Monday, March 16, 2009

Harlow Cuadra's Trial... Penalty Phase Day 2

Verdict: Life Without Parole

video

7:35 PM: I can now confirm that Harlow's official sentence is as follows:

Life w/o Parole for first-degree murder
Life w/o Parole for criminal conspiracy engaging
20 Years for the rest
1 Year probation.

Meanwhile... a reliable source just told me... 'all of those sentences are consecutive, not concurrent. essentially, he'd need two lives and then some to serve his sentences'.

4:52 PM: According to the Citizens' Voice, Harlow Cuadra will serve life in prison, after the jury of eight men and four women could not reach a unanimous decision whether prosecution presented any aggravating factors worthy of the death penalty.

The same jury that convicted Cuadra Thursday of first-degree homicide for Bryan Kocis' January 2007 murder at his Dallas Township reached an impasse today. The jury deliberated for about five and a half hours before telling count Judge Peter Paul Olszewski Jr. they could not reach a unanimous verdict despite being given more time by the judge.

The jury returned to the courtroom around 2:30 to tell Olszewski they agreed one of the factors wasn't valid, but had reach an impasse on the other.

Olszewski instructed jurors to try and reach a unanimous decision. The jury foreman didn't specify which of the two aggravating factors they were undecided.

4:50 PM: The Times Leader is reporting that a Luzerne County jury has decided Harlow Cuadra will spend the rest of his life behind bars.

The jury came to a unanimous decision of life in prison without the possibility parole.

4:49 PM:Life without Parole.

2:57 PM: Meanwhile, the Citizens' Voice is reporting that jurors will continue deliberations after telling county Judge Peter Paul Olszewski Jr. they are at an impasse over one of the two aggravating factors.

The jury foreman said the jury unanimously agrees that one of the two aggravating factors is not valid in the case, but is at an impasse on the other.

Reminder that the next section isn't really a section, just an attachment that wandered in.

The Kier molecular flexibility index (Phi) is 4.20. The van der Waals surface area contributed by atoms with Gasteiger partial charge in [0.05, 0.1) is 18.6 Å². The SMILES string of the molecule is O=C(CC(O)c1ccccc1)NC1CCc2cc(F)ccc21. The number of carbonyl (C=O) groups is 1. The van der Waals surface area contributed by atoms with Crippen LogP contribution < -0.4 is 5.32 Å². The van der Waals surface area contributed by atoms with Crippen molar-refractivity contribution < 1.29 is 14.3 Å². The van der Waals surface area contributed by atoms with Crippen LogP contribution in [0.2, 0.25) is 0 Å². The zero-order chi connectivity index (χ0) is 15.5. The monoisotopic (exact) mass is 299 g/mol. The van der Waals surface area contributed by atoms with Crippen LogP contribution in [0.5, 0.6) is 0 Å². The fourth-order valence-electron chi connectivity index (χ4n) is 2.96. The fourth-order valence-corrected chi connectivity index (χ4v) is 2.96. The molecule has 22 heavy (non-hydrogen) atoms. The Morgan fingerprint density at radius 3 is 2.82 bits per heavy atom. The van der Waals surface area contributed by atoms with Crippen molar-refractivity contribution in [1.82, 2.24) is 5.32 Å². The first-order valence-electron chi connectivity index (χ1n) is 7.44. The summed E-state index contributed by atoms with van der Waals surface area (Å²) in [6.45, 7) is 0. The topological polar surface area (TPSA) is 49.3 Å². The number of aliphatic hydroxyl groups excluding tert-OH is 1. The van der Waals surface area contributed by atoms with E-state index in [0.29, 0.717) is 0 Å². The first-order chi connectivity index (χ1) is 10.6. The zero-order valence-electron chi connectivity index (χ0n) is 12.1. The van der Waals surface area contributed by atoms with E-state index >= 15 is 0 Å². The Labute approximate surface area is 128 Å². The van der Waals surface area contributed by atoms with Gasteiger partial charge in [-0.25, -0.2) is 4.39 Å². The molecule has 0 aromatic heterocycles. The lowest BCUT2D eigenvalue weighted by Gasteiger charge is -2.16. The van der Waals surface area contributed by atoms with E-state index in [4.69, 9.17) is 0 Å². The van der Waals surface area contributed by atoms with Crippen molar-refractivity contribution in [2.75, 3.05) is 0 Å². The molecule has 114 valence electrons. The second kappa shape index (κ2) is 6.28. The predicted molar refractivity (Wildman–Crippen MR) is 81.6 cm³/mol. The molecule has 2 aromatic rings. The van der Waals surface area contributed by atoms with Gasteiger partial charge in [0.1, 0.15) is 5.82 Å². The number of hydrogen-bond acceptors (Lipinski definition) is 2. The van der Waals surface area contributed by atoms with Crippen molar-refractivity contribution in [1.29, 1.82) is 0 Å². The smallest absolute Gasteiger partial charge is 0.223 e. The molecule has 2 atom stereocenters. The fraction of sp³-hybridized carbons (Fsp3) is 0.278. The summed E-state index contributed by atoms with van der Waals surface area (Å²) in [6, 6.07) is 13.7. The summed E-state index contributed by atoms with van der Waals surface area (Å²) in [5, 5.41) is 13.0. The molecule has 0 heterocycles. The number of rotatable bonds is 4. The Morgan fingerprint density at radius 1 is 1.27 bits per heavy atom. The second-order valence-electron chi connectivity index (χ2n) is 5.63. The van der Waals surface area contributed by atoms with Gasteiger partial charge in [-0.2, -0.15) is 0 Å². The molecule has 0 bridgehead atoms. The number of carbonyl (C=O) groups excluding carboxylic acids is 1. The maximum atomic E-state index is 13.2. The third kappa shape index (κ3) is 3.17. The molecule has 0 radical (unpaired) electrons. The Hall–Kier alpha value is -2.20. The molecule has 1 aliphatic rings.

Olszewski told jurors to return to its chambers to continue deliberations and to try and reach a unanimous decision.

If jurors find one aggravating factor, they will have to weigh it against mitigating circumstances.

2:55 PM: According to the Times Leader, the Luzerne County jury will continue to deliberate the fate of Harlow Cuadra's future after it advised the judge they couldn't reach an unanimous decision.

The jury foreman told Judge Peter Paul Olszewski Jr. that there was confusion on one of the two aggravating circumstances, which are robbery and endangering firefighters.

Olszewski advised the jury to continue to deliberate. If the jury is unable to reach an unanimous decision, Olszewski will be mandated under the law to sentence Cuadra to life in prison.

The same jury deliberating Cuadra's fate convicted him last week in the killing of Bryan Kocis, 44, in Dallas Township in January 2007.

Assistant District Attorney Michael Melnick said Cuadra set Kocis' home on fire, which endangered firefighters, and stole items from the home in a robbery.

2:30 PM: The jury is back.

1:16 PM: Sources tell me that the jury is still deliberating. I'm a little surprised it's taking this long.

12:35 PM: A court watcher tells me that Harlow looked pretty down today. More than during the trial. His mother is a wreck, but can't really say if Harlow's any more upbeat or depressed than last week. He was only in court for a couple hours this morning.

12:19 PM: Sources tell me that the jury continues to deliberate. I can't imagine it's going to be too much longer.

11:24 AM: The Citizens' Voice reports that Harlow Cuadra's fate is in the hands of the jury, who will decide if he deserves death for the murder of Bryan Kocis.

Jurors left the courtroom at 11:04 a.m. to weigh two aggravating factors connected to the murder-- the robbery, a felony, and arson charges, which risked firefighters lives -- against mitigating circumstances presented by Cuadra's attorneys.

Cuadra was convicted Thursday of first-degree homicide by the same jury for the Jan. 24, 2007, murder and arson at Kocis' Dallas Township home.